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DiegoFloor

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About DiegoFloor

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    Art
  1. DiegoFloor

    A software for composing/prototyping music

    Yeah, I'm working on it. My biggest fear is that once everything is up and running there simply won't be any need to make new layers once we got a few basics working, which defeats the whole purpose of creating the system in the first place. But I'm probably being pessimistic.
  2. Hi all   I've been looking for a software to help me compose music. I don't want music production software, like most DAWs, nor sheet writing software. I want something focused on composition and there are a few out there, but they are so expensive! So I decided to start working on one. I came up with an idea that seems to fulfill my requisites and is easy enough that I can implement myself. I could really use some feedback though. I mean, it sounds great in my head but I get the feeling my head is not always on par with reality.   OK, so it works like this: you get a simple synthesizer to make sound and a simple sequencer. So far so good. Then there's this concept of layers. A layer is something that transforms your sequence of notes in some way, like shifting notes to snap into a scale, or creating notes to form chords, or whatever. These layers operate on the outcome of the previous layer (that's why I call them layers) so you can stack them, modify any layer and all following update. The main gimmick is that these layers are made by the user, so you can come up with your own rules and patterns and try them out quickly. I'm thinking of a visual programming style, where you connect nodes to create functions and define the functionality of the layer.   I tried asking for feedback on other communities but I got nothing. I guess people need more than just words, but it's gonna take a while to implement the layer system. If you want to play around with the prototype, you can get it here. But it's just a bare bones sequencer at the moment.
  3. Hah, when you said "keeping the puzzle intact" I immediately agreed with this other person. Remove anything that doesn't need to be there. If the level geometry only plays the role of holding the puzzle elements, then reduce as much as possible. I should emphasize that "doesn't need to be there" doesn't mean you have to make your game black and white with squares, even though that would surely make that puzzle more readable. There are things in a game that contribute to the experience in indirect ways. For example, maybe you need extra geometry in your level because you want it to look like a jungle, and it's important that the player is convinced that is a jungle. In that case, the extra geometry needs to be there, just not because of the puzzle. Does that make sense?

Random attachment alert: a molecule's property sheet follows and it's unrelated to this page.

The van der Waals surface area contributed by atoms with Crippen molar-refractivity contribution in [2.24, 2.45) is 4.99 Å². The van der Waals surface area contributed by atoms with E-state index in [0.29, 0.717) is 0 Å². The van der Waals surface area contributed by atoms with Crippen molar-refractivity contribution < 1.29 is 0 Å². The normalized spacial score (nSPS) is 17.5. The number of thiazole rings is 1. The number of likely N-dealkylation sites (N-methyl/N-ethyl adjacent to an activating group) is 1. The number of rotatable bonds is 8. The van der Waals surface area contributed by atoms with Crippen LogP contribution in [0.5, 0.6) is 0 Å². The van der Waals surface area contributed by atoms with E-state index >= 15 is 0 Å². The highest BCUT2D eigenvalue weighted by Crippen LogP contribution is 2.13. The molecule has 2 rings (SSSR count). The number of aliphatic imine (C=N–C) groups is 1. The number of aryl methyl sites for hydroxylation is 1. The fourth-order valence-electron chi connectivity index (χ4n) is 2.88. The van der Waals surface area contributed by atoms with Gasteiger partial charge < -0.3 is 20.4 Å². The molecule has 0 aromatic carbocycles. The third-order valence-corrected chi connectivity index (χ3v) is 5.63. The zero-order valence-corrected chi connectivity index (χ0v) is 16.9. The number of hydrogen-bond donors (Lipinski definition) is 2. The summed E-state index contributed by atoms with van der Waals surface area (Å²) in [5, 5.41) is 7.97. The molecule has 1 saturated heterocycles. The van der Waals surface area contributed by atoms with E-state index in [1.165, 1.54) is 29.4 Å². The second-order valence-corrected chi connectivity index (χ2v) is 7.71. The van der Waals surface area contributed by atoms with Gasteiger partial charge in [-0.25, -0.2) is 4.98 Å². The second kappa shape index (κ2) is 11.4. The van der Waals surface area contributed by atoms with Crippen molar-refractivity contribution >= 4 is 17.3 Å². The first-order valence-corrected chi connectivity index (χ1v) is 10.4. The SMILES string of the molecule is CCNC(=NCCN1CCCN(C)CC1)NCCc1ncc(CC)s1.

4. DiegoFloor

    making simulation for my game FUN!

    First of all, I should say that without playing there's not much anyone can say.   Anyway. There are so many different directions you could take this to make it "more fun". Fun is relative, so I'd start by defining exactly what you mean by that. Maybe you want to make this a brainy game where fun comes from feeling like you overcame a difficult puzzle (so there's some fakery going on, as you can't overwhelm the player). In that case I'd suggest going turn based and working on the rules of the game. But maybe you want something with a little more adrenaline. In that case, maybe you need more gameplay layers to keep the player busier on more than one level. So he's managing events happening on the map level at the same time managing some mini game that happens every time you invade a country or something like that. Maybe there are more levels, "higher" than the map (I hope you know what I mean by that) like an upgrade system.
  5. DiegoFloor

    Are there many war games like this?

    I'm not aware of anything like that either.    In any case, even if there is, it's rare enough that I'd start working on a prototype if I were excited about this idea. And in my opinion it sounds like a great idea! The player overlooks the strategic aspects of battlefields and the AI does the rest. Has an element of luck, and you maximize your odds by making good strategies and/or improving general stats, like gathering intel or simply training units etc.   OK, now I wanna play this. Get to work!  :P
  6. I love this idea! This is the first time I hear about paper models, and the software idea is great. It can print the shapes on paper with the bonus of textures! I have to ask though, have you ever tried to build a paper model using a solution your software made? Care to show something?
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